Here's an example:

Classic Chorus.dll

Would become...

Kjaerhus Audio_Classic Chorus.dll

So now when you re-start Reaper, all of your effects should load automatically which you can access from within Reaper. In Reaper, there is a mixer at the bottom of the screen and at the left-hand side of the screen. To access our track plugins, we are going to look at the mixer at the bottom of the screen. On each track there is a button called FX, left-click on this button and the Add Effects box will open. Choose VST from the left menu to see only your VST plugins (and the Reaper VST's also). From here you can choose the effect you want and press OK to add the effect to the track. You should now be viewing the Effects Chain box. Here you can make any adjustments to the plugin, add or remove plugins, and re-arrange the plugins' order (if you have more than one) on the left hand side by dragging the name of the plugin up or down in the list. Once you install a plugin on a track the FX button will turn blue and left-clicking that button will bring you to this Effects Chain box instead of the Add Effects box.

The great thing about Reaper (over Kristal Audio) is that there is no plugin limit per track. So you can add as many as you want, or as many as your computer can handle. ;)

If this doesn't work for anyone, then post in the Discussions on Members' Lessons Forum and I'll try to help figure it out.


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Setting up ASIO Drivers

ASIO drivers are necessary for live VST effects monitoring. Enabling ASIO drivers is very easy in Reaper.

Go to the Options menu and choose Preferences. Then click on Device located under Audio (if you don't see Device, double click on Audio to expand it). In the Audio System box, choose ASIO. If you don't see ASIO in the list, then your soundcard probably does not support ASIO. So you'll need to download ASIO4ALL so your soundcard can use the ASIO drivers. I don't really have the ability to help with any installation problems since both my soundcards have ASIO drivers already, so you may need to post on their forum or ask someone here that uses it for help.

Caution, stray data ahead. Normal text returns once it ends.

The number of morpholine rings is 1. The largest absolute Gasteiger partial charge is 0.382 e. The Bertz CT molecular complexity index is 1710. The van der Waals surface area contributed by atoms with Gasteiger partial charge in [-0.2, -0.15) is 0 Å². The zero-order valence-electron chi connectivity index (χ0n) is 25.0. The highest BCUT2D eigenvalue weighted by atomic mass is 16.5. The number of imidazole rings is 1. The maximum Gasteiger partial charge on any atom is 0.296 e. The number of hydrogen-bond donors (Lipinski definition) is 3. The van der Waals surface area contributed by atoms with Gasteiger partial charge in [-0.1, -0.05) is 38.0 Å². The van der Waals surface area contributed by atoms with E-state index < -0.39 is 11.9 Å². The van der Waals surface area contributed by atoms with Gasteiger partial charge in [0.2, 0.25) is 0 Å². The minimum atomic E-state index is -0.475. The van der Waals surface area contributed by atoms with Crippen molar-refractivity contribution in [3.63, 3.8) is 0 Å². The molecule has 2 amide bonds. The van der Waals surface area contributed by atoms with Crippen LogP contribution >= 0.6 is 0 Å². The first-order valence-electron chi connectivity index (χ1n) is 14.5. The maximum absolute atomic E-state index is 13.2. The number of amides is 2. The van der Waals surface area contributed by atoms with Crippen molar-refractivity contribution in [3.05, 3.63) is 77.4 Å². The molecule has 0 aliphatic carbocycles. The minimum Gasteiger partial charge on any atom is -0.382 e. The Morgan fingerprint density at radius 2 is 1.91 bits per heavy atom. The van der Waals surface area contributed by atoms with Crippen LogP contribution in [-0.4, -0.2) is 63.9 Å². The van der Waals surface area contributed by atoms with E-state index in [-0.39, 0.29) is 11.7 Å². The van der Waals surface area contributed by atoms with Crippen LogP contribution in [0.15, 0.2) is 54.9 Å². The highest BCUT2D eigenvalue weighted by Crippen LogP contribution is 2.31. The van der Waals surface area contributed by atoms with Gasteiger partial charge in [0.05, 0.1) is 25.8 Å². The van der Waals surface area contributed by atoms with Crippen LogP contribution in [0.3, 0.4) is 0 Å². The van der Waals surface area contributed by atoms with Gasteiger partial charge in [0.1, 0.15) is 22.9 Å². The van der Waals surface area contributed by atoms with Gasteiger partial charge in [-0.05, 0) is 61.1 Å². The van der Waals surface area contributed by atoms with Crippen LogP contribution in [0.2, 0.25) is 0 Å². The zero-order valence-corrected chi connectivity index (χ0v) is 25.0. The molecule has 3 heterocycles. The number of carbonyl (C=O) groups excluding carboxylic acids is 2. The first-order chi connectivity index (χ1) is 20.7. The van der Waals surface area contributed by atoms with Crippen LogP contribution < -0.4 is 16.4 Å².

If your soundcard is a multiple input soundcard, you can select the range of inputs and outputs that you want to use. So make sure that the full range is chosen in this section so you can utilize all of your soundcard's connections.


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Setting Up Live Input/Effects Monitoring

(Hearing Your Effects In Realtime While You Play)

This section will explain how to use Reaper as an effects processor using VST plugins.

Once you have the ASIO drivers setup and ready to go, it is a simple task to start hearing your effects in real time. Looking at the mixer at the bottom of the screen, there is a gray circular dot just below the FX button. Left click on this dot and it will turn red, this is the button that arms a track for recording. If you were to press the record button now, it would start recording on this track. However, for now we just want to be able to hear our effects while we play (without recording). So now, right click on the red button (or gray if it is unarmed) and at the top of the menu that pops up, check the Monitor Input option. Next, choose your input. You will want to select your input from the Mono Input list (since the guitar is a mono instrument) and choose the appropriate input from your soundcard.

Now, once you arm the track so that the circular button is red, you should be able to hear your guitar as you play it. Now just add some effects as mentioned above onto this track and you'll have just turned your PC into a guitar effects processor. :winkthumb:

One really nice thing about Reaper is that it can record while monitoring the VST plugins. So you can hit the record button at any time (without changing anything) and it will start recording and you will still be able to hear the effects while it's recording. This is perfect for using as a scratch pad when you play something that you don't want to forget.

Another nice thing about Reaper, is there is no limit on the number of plugins you can load per track. You can just keep piling on plugins until your computer can't take any more. :sweating: